Keyword research is like any other type of brainstorming. You can never have too many techniques to choose from.
So whether you’ve run out of ideas for a blog that’s been running for years, or you are just looking to expand your understanding of how to find keywords—this list of quick keyword research tips and tricks should have something for everybody.
Before we jump into the list of keyword research tips, one thing to understand about is that keyword research isn’t always about finding the terms with the “best” metrics.
While some metrics can help you determine what will be easy to rank for and what will be profitable, a big part of keyword research is also determining the type of content that your audience needs.
Some of the keyword research tips we’ll cover might not look like they’ll do much for your organic SEO. But just because your audience isn’t Googling the topic doesn’t mean they won’t find it useful. Organic search metrics aren’t everything. Traffic is traffic. So some of these techniques are aimed at helping you research for content that will invite shares or be perfect for running ads to.
One way to rapidly target keywords that are relevant to your industry is to simply choose one of your existing posts and branch out from there. First, find one of your most visited pages. Next, brainstorm five or so topics for new content that could easily be linked to from that page.
For example, if you’re looking to branch out from a post about the “Best Online Dog Training Programs”, you might target supporting keywords like these:
Your existing traffic will trickle from the main hub page out to these “spokes”, thus increasing your average dwell time and reducing your bounce rate. Not to mention, with the right internal linking strategy, this mini silo can help boost the rankings of the parent post.
Just be careful to avoid keyword cannibalization as you branch out from your existing content. You want your individual posts to be unique enough that they aren’t competing with one another for the same keywords.
This strategy can work well when you are trying out the previous one, but it also works well on its own. The idea is to turn your primary keyword into as many questions as possible.
Each question is something that your target audience is asking, so it can make for the sole basis of new content. Or it could form just one piece of a larger post.
You can probably get a lot of mileage just out of brainstorming questions off the top of your head. But if you’re looking to play the keyword research game on easy mode, try out Answer The Public.
You enter a seed search term, and then the tool uses Google’s auto suggest to create hundreds of keyword variations based on the kinds of search queries that people are making. It looks something like this…
Have you ever turned to Google for something and been frustrated because no one has answered your question with any amount of authority yet? You know, the kind of SERPs that are full of discussion forums, Quora answers, and Reddit threads.
When Google is ranking these sites for a keyword, it’s often a sign that there hasn’t been much quality content posted on the subject yet. People are asking these questions on Quora and Reddit because they can’t find the answers anywhere else.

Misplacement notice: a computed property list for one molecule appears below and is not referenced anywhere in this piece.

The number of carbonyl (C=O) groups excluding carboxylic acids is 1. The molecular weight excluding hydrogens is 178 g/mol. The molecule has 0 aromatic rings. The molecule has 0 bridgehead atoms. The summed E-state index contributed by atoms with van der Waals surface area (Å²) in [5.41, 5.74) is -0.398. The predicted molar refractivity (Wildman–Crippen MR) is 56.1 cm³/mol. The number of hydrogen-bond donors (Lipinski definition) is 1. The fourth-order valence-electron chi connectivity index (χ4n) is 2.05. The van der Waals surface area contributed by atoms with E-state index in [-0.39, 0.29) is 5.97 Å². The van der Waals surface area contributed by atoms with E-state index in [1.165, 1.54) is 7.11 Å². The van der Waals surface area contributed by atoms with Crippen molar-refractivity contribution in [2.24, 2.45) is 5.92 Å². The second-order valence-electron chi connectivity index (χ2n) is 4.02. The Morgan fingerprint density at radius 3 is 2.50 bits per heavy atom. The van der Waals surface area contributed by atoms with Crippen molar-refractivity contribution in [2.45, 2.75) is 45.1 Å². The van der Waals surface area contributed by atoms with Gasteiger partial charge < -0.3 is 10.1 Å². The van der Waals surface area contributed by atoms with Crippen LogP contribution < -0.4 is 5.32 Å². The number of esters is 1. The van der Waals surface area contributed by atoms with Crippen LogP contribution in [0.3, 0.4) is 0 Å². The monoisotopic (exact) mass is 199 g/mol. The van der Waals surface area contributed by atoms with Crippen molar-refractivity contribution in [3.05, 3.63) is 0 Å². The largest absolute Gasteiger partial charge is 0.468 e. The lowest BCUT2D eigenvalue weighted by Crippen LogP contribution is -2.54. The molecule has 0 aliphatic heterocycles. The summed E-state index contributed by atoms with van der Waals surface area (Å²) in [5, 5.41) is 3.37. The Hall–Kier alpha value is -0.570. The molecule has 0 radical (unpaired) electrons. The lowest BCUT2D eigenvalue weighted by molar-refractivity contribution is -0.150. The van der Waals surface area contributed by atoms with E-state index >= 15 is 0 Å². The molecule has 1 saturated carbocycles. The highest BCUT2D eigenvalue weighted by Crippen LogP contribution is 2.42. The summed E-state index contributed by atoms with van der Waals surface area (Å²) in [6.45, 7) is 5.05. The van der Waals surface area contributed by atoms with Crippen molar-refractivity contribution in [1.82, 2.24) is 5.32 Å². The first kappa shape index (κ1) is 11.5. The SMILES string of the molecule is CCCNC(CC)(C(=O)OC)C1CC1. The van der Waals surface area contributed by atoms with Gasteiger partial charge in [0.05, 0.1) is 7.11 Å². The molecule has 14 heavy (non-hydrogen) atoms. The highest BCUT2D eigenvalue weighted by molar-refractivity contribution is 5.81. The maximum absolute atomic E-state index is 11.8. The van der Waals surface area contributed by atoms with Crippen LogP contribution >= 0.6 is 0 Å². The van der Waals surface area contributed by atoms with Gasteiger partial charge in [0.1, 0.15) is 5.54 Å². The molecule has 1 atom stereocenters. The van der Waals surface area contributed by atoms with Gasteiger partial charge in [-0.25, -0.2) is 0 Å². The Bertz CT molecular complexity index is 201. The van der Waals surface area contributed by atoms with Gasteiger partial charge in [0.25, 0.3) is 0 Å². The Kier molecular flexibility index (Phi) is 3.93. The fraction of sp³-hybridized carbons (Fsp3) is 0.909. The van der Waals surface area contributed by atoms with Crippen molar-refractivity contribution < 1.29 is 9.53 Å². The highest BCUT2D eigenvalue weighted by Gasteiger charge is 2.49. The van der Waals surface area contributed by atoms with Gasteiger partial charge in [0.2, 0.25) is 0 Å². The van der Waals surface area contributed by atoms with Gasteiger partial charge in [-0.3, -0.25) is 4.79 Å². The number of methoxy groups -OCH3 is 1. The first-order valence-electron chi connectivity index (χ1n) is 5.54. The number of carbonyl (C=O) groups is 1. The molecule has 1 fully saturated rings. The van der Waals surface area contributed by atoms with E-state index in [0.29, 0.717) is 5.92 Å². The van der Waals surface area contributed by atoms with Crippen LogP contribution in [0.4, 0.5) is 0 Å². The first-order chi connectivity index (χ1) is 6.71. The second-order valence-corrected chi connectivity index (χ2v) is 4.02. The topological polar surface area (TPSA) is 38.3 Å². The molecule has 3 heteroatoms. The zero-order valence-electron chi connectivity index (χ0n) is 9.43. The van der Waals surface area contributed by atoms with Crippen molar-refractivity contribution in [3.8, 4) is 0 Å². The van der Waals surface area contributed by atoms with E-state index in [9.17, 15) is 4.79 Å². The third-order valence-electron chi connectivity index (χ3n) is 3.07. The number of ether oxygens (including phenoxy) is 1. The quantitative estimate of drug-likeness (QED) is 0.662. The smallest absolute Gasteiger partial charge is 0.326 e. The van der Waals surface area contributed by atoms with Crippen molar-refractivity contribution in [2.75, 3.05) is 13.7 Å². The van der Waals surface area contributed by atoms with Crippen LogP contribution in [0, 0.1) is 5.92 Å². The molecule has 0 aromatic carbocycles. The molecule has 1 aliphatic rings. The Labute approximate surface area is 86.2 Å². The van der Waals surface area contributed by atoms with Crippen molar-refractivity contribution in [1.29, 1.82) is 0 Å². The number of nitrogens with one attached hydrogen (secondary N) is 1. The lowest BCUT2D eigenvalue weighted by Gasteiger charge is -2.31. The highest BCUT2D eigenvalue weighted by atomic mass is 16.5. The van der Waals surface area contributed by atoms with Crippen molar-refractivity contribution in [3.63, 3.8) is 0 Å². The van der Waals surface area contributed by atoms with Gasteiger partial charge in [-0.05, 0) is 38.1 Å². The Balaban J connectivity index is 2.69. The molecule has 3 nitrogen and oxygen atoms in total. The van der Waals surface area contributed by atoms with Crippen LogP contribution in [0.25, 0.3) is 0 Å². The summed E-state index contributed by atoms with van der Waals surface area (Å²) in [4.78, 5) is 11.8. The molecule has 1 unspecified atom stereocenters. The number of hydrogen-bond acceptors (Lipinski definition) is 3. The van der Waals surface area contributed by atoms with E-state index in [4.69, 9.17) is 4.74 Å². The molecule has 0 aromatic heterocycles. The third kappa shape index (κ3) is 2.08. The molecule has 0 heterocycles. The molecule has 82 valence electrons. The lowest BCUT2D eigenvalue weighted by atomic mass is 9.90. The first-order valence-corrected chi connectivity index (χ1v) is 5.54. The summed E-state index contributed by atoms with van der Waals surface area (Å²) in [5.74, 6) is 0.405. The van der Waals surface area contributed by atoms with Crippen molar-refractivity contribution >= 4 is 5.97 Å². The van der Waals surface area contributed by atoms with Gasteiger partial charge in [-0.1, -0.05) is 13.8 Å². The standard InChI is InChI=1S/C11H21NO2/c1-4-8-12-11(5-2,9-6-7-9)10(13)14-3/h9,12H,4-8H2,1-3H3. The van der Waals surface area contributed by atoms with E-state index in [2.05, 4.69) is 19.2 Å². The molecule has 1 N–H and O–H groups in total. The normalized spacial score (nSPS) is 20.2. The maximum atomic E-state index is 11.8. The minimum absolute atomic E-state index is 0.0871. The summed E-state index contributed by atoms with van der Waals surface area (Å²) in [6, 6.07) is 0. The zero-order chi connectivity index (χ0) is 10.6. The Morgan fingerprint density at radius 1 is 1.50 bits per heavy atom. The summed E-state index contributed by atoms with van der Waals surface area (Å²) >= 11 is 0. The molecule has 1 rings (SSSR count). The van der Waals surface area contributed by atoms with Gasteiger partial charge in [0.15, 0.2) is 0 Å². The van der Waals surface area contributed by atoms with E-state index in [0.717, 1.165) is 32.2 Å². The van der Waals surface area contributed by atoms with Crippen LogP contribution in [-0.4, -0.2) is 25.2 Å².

In other words, if you answer the question, you can probably rank pretty easily.
An easy way to find these sorts of keywords is to do a search for your niche on a forum or two and browse around for the more unique questions. For example, if we search Quora for “plumbing”, we don’t have to get too far past the mundane results before we find this gem:
Apparently, rotating buildings are a thing. Checking around Google a bit, it turns out that this page, along with a Reddit thread and a few other forums, are ranking for the term “rotating house plumbing”.
Even better, Ubersuggest shows that while this keyword has a relatively low search volume, it is trending on the rise…
So, more people will probably be asking about the infrastructure of rotating buildings in the months and years to come. Prime opportunity for an engineer, architect, contractor, plumber, or electrician to establish themselves as an authority and outrank all the mish-mashy forum posts.
Long tail keywords are the low hanging fruit of keyword research. These are phrases with low competition, and generally low search volume as well. While any individual long tail keyword might not attract a ton of organic traffic, targeting them en masse can be an easy way to quickly pick up steam in your niche and poise yourself for tackling more competitive search terms.
>> Don’t Miss Our Guide to Long Tail Keywords for SEO <<
Long tail keywords generally have three or more words in them, but that doesn’t mean that every longer search term is easy pickings. You’ve still got to consider what it’s going to take to outrank the competition.
One of our favorite keyword research tips. When all else fails, find out what your competition is ranking for and start targeting those same keywords. SERPed has a tool called What Ranks Where that is great for this. Just plug in the domain of one of your top competitors and you’ll see the keywords that are earning them traffic.
For example, we popped in the top ranking site for the term “Chicago catering” and got this awesome list of potential keywords to target based on their successes:
As you start to apply these keyword research tips, keep in mind that the end goal is content marketing. You are on the hunt for ideas to create pages and posts that your ideal audience will actually value. There are no shortcuts, but there are ways to work smart. So get out there and start looking for some great content to create.